To many fans, Paul Heyman is one of the greatest managers in the history of professional wrestling. Fascinated by wrestling, Heyman endeavored to become a popular name early in his career. Using his journalism skills to suspiciously enter backstage at various events, Heyman used this to go further into the business. While he was seen as a color commentator for World Championship Wrestling, his time as a manager really allowed to fans to see how creative Heyman is as a character. Two of the most notable times in his career as a manager while in WCW was his Original Midnight Express (Dennis Condrey & Randy Rose) vs. New Midnight Express (Bobby Eaton & Stan Lane) feud, and his re-creation of the Dangerous Alliance.
During an episode of WCW programming, Heyman recreated the Dangerous Alliance, a stable he once had in the American Wrestling Association and introduced the members. Bobby Eaton, Steve Austin, Larry Zbyszko, Arn Anderson, and Rick Rude all appeared, with Madusa and Michael P.S. Hayes playing managerial roles. Although this stable did not last long, it gave Heyman the confidence he needed to create his own brand. Hence, in 1993, Eastern Championship Wrestling, operated by Tod Gordon, became Extreme Championship Wrestling, led by Heyman.
Although the company lasted only a little over seven years, many names – such as Chris Jericho, Eddie Guerrero, and Rey Mysterio – would become future WWE World Heavyweight Champions.
During the heat of ECW was the Monday Night Wars between WWE and WCW. From 1995 – 2001, WWE and WCW went head-to-head on Monday Nights, giving fans the difficult choice on whether they would watch more of WWE Raw or WCW Nitro. WCW was so bold and aggressive, they spoiled a title change to the viewers of Nitro for the purposes of them not changing the channel. However, it would backfire, and Mick Foley’s WWE Championship win is widely felt as one of the most pivotal moments in the shift of supremacy from WCW to WWE.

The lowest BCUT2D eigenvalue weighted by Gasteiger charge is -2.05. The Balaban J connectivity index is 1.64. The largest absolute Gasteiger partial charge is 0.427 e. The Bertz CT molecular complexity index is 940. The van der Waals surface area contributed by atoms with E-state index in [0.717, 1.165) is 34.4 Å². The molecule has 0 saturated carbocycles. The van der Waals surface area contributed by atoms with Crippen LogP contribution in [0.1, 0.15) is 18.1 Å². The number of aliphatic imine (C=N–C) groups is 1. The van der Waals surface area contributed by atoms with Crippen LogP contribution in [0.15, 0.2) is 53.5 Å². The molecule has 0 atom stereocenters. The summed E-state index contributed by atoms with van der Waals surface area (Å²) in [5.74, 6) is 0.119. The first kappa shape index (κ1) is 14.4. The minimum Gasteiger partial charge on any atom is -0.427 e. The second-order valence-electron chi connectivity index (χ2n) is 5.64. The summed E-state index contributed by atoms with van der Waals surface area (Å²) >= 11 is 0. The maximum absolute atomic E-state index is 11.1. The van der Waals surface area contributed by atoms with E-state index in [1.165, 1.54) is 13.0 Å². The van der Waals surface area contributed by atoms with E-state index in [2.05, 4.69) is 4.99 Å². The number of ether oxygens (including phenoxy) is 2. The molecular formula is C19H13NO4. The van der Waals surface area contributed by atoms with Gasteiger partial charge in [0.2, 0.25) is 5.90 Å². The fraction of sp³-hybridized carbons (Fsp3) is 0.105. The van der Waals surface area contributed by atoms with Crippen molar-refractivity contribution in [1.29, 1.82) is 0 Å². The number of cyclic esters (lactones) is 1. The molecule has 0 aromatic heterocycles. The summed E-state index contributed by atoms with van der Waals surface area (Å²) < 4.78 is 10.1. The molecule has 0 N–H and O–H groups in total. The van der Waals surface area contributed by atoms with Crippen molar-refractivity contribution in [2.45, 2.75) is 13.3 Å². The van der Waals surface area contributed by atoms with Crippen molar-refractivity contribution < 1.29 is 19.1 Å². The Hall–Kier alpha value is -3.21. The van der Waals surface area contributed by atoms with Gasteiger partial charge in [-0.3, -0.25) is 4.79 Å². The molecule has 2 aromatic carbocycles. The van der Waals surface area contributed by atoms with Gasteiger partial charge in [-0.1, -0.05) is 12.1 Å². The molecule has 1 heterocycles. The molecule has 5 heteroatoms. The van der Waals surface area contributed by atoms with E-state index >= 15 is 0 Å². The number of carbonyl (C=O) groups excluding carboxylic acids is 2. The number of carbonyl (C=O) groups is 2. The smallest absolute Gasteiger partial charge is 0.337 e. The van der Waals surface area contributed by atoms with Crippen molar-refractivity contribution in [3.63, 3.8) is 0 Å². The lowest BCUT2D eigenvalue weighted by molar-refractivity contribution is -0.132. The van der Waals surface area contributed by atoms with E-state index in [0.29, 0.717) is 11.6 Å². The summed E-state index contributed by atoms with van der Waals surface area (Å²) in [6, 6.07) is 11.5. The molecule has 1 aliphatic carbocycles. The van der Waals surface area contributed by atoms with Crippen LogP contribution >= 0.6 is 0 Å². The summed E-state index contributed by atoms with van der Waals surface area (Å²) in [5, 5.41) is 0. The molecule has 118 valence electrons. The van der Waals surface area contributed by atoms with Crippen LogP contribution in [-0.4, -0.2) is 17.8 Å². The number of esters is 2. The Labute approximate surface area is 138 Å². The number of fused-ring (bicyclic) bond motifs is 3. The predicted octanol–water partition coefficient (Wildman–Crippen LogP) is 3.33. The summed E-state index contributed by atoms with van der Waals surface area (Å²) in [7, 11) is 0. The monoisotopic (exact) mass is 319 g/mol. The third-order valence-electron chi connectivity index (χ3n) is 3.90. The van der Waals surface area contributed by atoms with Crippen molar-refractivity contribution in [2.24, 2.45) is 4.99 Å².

Meanwhile, ECW was using their hybrid style of hardcore and technical wrestling, and the unique style of the brand gained a rapid attraction. Although Heyman knew that usurping the power of WWE and/or WCW was a bit insurmountable, at least he was going to create a brand that viewers would not want to turn the channel. ECW would continue to gain a following. However, the company disbanded due to a lack of commitment from television stations, as well as a severe deficit of pay to many of the ECW talent, including main event names.
During an interview with the Fight Society podcast, Heyman shared his thoughts on whether fans will ever see another version of the Attitude era.
“The Attitude era is not coming back. Its just not. What made the Attitude era so great was the fact that it was finding new ways to present the product. There was something wild and different and innovative every week. It’s not just the fact that people would curse or crotch chops, or all the assorted things that are severely R rated, because we were doing that in ECW as well. But, I felt towards the end of ECW that it had reached its peak. That the shock value had satiated the appetite, and that something new was needed to be presented and promoted anyway. “
Heyman agreed that the Attitude era was thrilling, but he also stated that people who talk about how those days are gone, and they want it back, are similar to an older generation talking about how things were so great during the era of Bruno Sammartino, or Jim Crockett and World Class Championship Wrestling.
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